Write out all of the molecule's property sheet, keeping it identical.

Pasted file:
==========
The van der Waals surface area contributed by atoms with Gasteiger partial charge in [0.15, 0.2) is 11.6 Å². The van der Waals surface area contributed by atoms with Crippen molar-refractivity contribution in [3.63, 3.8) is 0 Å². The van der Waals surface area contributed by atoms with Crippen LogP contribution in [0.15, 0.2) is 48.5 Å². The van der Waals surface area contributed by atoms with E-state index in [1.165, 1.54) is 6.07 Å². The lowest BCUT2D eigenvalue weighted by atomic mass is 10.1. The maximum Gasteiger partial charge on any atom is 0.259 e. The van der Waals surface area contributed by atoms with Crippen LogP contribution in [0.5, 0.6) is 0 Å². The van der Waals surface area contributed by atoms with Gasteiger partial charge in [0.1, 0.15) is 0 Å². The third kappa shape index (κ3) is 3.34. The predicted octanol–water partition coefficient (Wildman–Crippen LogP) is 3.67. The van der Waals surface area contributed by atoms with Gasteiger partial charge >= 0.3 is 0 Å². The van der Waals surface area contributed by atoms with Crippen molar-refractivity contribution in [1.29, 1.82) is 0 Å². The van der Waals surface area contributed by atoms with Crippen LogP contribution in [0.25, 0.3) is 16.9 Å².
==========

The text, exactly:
The van der Waals surface area contributed by atoms with Gasteiger partial charge in [0.15, 0.2) is 11.6 Å². The van der Waals surface area contributed by atoms with Crippen molar-refractivity contribution in [3.63, 3.8) is 0 Å². The van der Waals surface area contributed by atoms with Crippen LogP contribution in [0.15, 0.2) is 48.5 Å². The van der Waals surface area contributed by atoms with E-state index in [1.165, 1.54) is 6.07 Å². The lowest BCUT2D eigenvalue weighted by atomic mass is 10.1. The maximum Gasteiger partial charge on any atom is 0.259 e. The van der Waals surface area contributed by atoms with Crippen LogP contribution in [0.5, 0.6) is 0 Å². The van der Waals surface area contributed by atoms with Gasteiger partial charge in [0.1, 0.15) is 0 Å². The third kappa shape index (κ3) is 3.34. The predicted octanol–water partition coefficient (Wildman–Crippen LogP) is 3.67. The van der Waals surface area contributed by atoms with Gasteiger partial charge >= 0.3 is 0 Å². The van der Waals surface area contributed by atoms with Crippen molar-refractivity contribution in [1.29, 1.82) is 0 Å². The van der Waals surface area contributed by atoms with Crippen LogP contribution in [0.25, 0.3) is 16.9 Å².